Here’s version 1 of the Holga Raspberry Pi Camera – a hackable, programable camera with a 5 megapixel sensor and HD video capabilities, in retro camera form.
My original concept was to do something like this:
And I managed to build something like this:
The Holga is an ultra-cheap medium format camera – if you shop around you can get one for about £15-20 – the model I used for this was the Holga Camera 120N (120 N) (Plastic Lens / Hot Shoe) with the Raspberry Pi Model A – although with a bit of modification it would work with the larger model B. Potentially by soldering the power supply and USB directly to the Pi you could make this a slimmer fit, but I wanted something that didn’t modify the Pi in any way.
The model A Pi fits quite well – you just have to remote the 2 plastic struts inside the case, and peel off the foam that secures the film reels inside the case. I had to remove the plastic panels that enclosed what would have been the flash (my Holga came without one). I cut up a cheap USB extension cable to mount on the top of the camera – and to plug into the side of the Pi. In order to make it fit with the right angled micro USB on the other side I needed to solder and make my own USB cable (you’ll need the shortest USB plug available – I used a poundland retractable USB cable as the source for mine).
If you don’t want to bother with the soldering you could probably just drill holes in either side of the case – there is room, and the plastic is easy to cut through.
I also added a couple of plastic struts to locate the Pi in place – it’s a snug fit so doesn’t rattle around inside the case.
With the Pi removed you can see how it sits in the camera:
The yellow wires go to the flash hotshoe – the green to the trigger button on the side of the lens housing, and the red to the power button.
The camera module sits inside the lens with the ribbon cable carefully wrapping around the board and over to the socket – I experimented with Sugru to hold the camera board in place (which would work) but wanted it to be removable, so opted to cut up a piece of spare plastic and drill a hole for the module to peek through – it’s a fairly firm push fit which holds it in place. The lens can still be rotated a little to make it easy to level the Pi camera.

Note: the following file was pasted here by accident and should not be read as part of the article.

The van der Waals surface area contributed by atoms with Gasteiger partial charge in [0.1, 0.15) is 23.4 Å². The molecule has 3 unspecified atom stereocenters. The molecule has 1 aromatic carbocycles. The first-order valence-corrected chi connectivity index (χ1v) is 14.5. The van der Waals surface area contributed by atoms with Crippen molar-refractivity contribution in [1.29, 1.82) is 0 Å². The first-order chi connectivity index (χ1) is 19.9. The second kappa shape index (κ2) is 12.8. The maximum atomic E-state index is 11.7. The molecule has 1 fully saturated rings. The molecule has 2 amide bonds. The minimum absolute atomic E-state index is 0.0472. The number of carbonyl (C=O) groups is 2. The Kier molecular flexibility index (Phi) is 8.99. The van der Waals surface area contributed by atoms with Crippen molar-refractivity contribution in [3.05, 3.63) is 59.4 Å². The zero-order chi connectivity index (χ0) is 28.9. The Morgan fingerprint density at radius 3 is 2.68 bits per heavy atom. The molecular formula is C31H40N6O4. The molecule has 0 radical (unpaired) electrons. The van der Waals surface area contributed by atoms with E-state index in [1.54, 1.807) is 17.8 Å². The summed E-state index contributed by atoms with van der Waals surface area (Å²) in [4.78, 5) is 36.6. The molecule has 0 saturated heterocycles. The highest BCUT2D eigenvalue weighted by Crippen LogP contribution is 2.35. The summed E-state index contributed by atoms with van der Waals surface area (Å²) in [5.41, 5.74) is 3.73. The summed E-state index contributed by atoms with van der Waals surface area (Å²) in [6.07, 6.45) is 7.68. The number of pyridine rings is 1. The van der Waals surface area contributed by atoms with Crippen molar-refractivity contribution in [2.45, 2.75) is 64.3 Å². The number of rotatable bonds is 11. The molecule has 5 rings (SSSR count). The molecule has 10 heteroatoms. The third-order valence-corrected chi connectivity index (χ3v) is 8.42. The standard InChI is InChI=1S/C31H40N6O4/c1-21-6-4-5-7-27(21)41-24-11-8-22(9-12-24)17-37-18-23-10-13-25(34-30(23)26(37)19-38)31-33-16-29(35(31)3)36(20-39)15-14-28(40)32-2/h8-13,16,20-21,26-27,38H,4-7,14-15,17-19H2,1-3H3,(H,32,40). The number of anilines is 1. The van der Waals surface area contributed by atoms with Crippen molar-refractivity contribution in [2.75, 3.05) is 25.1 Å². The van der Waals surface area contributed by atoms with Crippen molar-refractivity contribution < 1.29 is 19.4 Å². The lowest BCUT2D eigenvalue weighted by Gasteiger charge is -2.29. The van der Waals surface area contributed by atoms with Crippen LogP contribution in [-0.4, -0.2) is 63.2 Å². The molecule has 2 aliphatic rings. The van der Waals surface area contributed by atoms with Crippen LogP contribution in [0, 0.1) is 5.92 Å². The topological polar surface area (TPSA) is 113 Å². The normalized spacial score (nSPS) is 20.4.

For the power switch I used the same circuit as for the Motorola Lapdock, and added it to the lens mount. I’ve also added a press button on the other side to use to take photos – this will be (eventually) wired to the GPIO.
Despite it’s cheapness the case feels solid – most of the modifications could be done with a sharp craft knife, apart from a few places where the plastic was thicker or I needed to make holes and a dremel was needed. There’s a lot of empty space inside this case so plenty of room to add things later (I wanted to add a speaker and a few other outputs and inputs, so will do later..)
Overall this was a fun project – all the messy cables and glue are neatly hidden (I went a bit overboard on the glue gun when soldering my USB extension cable) and the case was fairly easy to work with.
The case also has a nice screw mount for a tripod – handy for securing the Pi with camera to things.
Making it more than ‘just a camera’
Replicating a simple Camera with the Pi and Holga (HolgaPi? Piga?) would be a bit boring so my aim with this project is to provide a nice case with the possibility of extending it beyond what I could achieve with a normal compact camera.
At the moment the GPIO isn’t connected to the shutter button or flash trigger – i’ll do this next and write up the method in another blog post.
Things to do:
- Think of a name
- Calibrate the viewfinder
- Write / find some code to make the camera operate over a network. As it lacks a screen the idea of putting all the camera controls into a web app makes sense
- Add an LED indicator to the viewfinder
- Add a speaker and think of some sound effects for the camera to make
- Make use of the flash hotshoe (I’m thinking of using an opto-isolator for this, as some flashes have high trigger voltages running through them)
- Add some more inputs – this could make the basis of a camera trap. Would be fairly easy to make this rainproof. As it is it would work with a Makey Makey…
- Write some code to make the GPIO stuff work. I’m relying on this blog post to learn how.
- Spray it red / green to match with the Pi look, neaten up the lens mount where the glue has discoloured the plastic
- Investigate batteries or solar power
- See if I can add a filter mount
- Send a detailed proposal to the Lomo people to ask them to make a modified Holga case for the Raspberry Pi